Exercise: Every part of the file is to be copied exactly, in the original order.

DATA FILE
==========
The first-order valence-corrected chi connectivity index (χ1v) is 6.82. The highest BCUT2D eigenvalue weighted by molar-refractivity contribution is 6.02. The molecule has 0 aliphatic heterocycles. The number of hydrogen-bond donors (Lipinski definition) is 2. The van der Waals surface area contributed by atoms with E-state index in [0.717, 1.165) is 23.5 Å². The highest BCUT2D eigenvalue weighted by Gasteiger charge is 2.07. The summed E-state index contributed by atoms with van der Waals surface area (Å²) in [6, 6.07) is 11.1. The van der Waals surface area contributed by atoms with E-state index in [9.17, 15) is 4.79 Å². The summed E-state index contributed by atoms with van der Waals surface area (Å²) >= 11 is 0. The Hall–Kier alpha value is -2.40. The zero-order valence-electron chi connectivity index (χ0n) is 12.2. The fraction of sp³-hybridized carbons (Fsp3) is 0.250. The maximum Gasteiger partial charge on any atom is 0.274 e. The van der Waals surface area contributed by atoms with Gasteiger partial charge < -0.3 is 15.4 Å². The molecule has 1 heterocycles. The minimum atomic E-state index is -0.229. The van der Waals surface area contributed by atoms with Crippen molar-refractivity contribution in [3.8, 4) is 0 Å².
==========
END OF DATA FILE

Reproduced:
The first-order valence-corrected chi connectivity index (χ1v) is 6.82. The highest BCUT2D eigenvalue weighted by molar-refractivity contribution is 6.02. The molecule has 0 aliphatic heterocycles. The number of hydrogen-bond donors (Lipinski definition) is 2. The van der Waals surface area contributed by atoms with E-state index in [0.717, 1.165) is 23.5 Å². The highest BCUT2D eigenvalue weighted by Gasteiger charge is 2.07. The summed E-state index contributed by atoms with van der Waals surface area (Å²) in [6, 6.07) is 11.1. The van der Waals surface area contributed by atoms with E-state index in [9.17, 15) is 4.79 Å². The summed E-state index contributed by atoms with van der Waals surface area (Å²) >= 11 is 0. The Hall–Kier alpha value is -2.40. The zero-order valence-electron chi connectivity index (χ0n) is 12.2. The fraction of sp³-hybridized carbons (Fsp3) is 0.250. The maximum Gasteiger partial charge on any atom is 0.274 e. The van der Waals surface area contributed by atoms with Gasteiger partial charge < -0.3 is 15.4 Å². The molecule has 1 heterocycles. The minimum atomic E-state index is -0.229. The van der Waals surface area contributed by atoms with Crippen molar-refractivity contribution in [3.8, 4) is 0 Å².